Multiple sclerosis (MS) is a long-term disease in which your immune system attacks the protective sheath (myelin) that covers your nerves. It wears you out physically and mentally and exhibits symptoms like severe fatigue, loss of mobility, and side-effects from medications. However, you can stay strong and healthy while managing your condition by following a healthy diet.
There are various diets touted to treat or even cure MS, but no evidence has ever shown any of these extreme diets to work in that line; in fact, they could actually hurt you. To make a positive difference in your condition, you must follow proven advice for nutritious eating. Here are the dos and don’ts of multiple sclerosis diet that will help you keep your best health.
Animal fat is full of saturated fat and has been associated with cancer, heart disease and other chronic health conditions. Here's an easy way to remember which fats to limit: Saturated fats are solid at room temperature, like butter and the white fat on meats. Keep them away from your kitchen and plates.
These are polyunsaturated healthy fats and studies have shown their direct benefit for MS. Omega-3 fatty acids are beneficial too but their goodness for MS specifically have brought mixed results in research. However, both these types contribute towards general health. Eat coldwater fish, like salmon and mackerel for omega-3 fatty acids and find omega-6 fatty acids in nuts and in the oils, such as sunflower, safflower, and walnut.
People with MS suffer fatigue as a prominent symptom and an imbalanced diet can make things worse for you. Low-carb diets like Atkin are high in fat and low in fruits, vegetables, and whole grains, all of which are important for people with MS.
Fatigue or mobility issues may lead to physical inactivity in people with Ms and therefore, they tend to gain weight. However, weight gain seems to make these symptoms worse. Weight gain can also happen due to steroid medications that you must be taking. The best way to reach a healthy weight is to avoid crash diets. Set a realistic goal of losing 10% of your body weight over a reasonable period of time.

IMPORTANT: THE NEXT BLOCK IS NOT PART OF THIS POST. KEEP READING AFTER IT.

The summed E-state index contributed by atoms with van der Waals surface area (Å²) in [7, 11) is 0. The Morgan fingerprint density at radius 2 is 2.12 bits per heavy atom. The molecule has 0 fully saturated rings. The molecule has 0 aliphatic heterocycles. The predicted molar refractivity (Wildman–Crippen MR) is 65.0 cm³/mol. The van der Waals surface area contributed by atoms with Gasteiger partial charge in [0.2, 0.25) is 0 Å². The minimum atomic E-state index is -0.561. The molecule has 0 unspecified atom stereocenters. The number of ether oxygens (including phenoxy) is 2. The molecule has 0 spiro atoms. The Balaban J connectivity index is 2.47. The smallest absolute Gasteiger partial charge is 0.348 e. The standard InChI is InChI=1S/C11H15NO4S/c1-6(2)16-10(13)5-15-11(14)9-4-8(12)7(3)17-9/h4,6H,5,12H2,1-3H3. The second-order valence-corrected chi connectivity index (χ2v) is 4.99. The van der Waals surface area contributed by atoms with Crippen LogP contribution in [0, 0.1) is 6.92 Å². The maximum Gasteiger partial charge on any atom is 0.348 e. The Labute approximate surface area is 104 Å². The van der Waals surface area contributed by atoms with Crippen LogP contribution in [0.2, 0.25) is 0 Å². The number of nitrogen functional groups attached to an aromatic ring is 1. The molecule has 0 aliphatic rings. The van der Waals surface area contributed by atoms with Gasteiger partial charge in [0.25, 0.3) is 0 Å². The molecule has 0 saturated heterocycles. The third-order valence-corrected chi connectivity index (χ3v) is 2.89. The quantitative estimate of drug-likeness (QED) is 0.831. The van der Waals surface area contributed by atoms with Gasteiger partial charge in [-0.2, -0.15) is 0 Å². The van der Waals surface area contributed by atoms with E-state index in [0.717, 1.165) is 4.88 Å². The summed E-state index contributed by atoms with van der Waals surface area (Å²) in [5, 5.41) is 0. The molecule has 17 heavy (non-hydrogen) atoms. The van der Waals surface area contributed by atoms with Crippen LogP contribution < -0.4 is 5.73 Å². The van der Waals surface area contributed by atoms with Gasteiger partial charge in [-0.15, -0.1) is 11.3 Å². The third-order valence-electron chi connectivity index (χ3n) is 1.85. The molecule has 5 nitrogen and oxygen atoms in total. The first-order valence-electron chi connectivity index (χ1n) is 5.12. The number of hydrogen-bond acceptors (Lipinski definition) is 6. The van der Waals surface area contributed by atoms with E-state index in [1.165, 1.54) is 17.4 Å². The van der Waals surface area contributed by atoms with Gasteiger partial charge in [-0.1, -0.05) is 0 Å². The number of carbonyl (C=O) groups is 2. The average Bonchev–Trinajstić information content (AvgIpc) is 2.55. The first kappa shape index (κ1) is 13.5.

Some medicines prescribed to treat MS may lead to loss of appetite in patients. They also find it hard to go grocery shopping and cooking and hence end up eating less than they should. If you are underweight according to your BMI, eat smaller meals more frequently and choose healthy snacks to get the nutrition you need.
Another downside of being inactive and taking steroid medications is osteoporosis, which makes your bones weak. Consuming low-fat dairy products, like milk and protein-rich Greek yogurt, that are high in calcium and have added vitamin D, can help prevent the problem.
Vitamin D is essential for keeping your bones strong, and it may also help MS patients because of its positive effects on the immune system. You may have low levels of vitamin D if your sun exposure is less. Studies are ongoing to determine whether increasing vitamin D can reduce MS symptoms specifically.
Another common MS symptom is constipation. It occurs because the disease interrupts nerve signals to the colon. Immobility and medications can make constipation worse in patients. Fibre from fruits, vegetables, and whole grains helps prevent constipation – especially when you also exercise regularly.
Medicines to treat MS can cause dehydration which worsens your risk of urinary tract infections, constipation, and fatigue. Bladder dysfunction is a very common MS problem. You should drink six to eight glasses of water a day. Also, avoid beverages that dehydrate and irritate your bladder – like coffee and alcoholic drinks.
Eating something cannot cause or cure Ms, but following a balanced diet can help you manage your condition better. Your doctor can advice you further about the dos and don’ts of eating right when suffering with multiple sclerosis.
Read more articles on Understand Multiple Sclerosis (MS).
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